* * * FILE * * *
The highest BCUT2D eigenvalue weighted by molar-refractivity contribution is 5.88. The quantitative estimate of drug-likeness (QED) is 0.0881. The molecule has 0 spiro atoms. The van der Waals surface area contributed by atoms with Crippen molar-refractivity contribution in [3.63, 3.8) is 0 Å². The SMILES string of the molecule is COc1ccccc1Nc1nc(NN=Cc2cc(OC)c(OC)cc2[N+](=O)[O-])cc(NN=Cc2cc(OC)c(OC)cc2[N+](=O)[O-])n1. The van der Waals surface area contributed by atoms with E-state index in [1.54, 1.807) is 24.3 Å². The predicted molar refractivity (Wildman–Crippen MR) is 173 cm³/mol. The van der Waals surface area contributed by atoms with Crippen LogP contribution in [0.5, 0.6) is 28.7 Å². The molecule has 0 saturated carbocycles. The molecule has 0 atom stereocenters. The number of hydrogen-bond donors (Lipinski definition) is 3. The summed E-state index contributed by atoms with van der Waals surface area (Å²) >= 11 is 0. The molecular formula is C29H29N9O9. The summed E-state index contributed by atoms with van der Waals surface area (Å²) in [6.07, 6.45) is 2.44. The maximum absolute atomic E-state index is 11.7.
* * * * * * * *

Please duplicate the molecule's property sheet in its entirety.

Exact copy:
The highest BCUT2D eigenvalue weighted by molar-refractivity contribution is 5.88. The quantitative estimate of drug-likeness (QED) is 0.0881. The molecule has 0 spiro atoms. The van der Waals surface area contributed by atoms with Crippen molar-refractivity contribution in [3.63, 3.8) is 0 Å². The SMILES string of the molecule is COc1ccccc1Nc1nc(NN=Cc2cc(OC)c(OC)cc2[N+](=O)[O-])cc(NN=Cc2cc(OC)c(OC)cc2[N+](=O)[O-])n1. The van der Waals surface area contributed by atoms with E-state index in [1.54, 1.807) is 24.3 Å². The predicted molar refractivity (Wildman–Crippen MR) is 173 cm³/mol. The van der Waals surface area contributed by atoms with Crippen LogP contribution in [0.5, 0.6) is 28.7 Å². The molecule has 0 saturated carbocycles. The molecule has 0 atom stereocenters. The number of hydrogen-bond donors (Lipinski definition) is 3. The summed E-state index contributed by atoms with van der Waals surface area (Å²) >= 11 is 0. The molecular formula is C29H29N9O9. The summed E-state index contributed by atoms with van der Waals surface area (Å²) in [6.07, 6.45) is 2.44. The maximum absolute atomic E-state index is 11.7.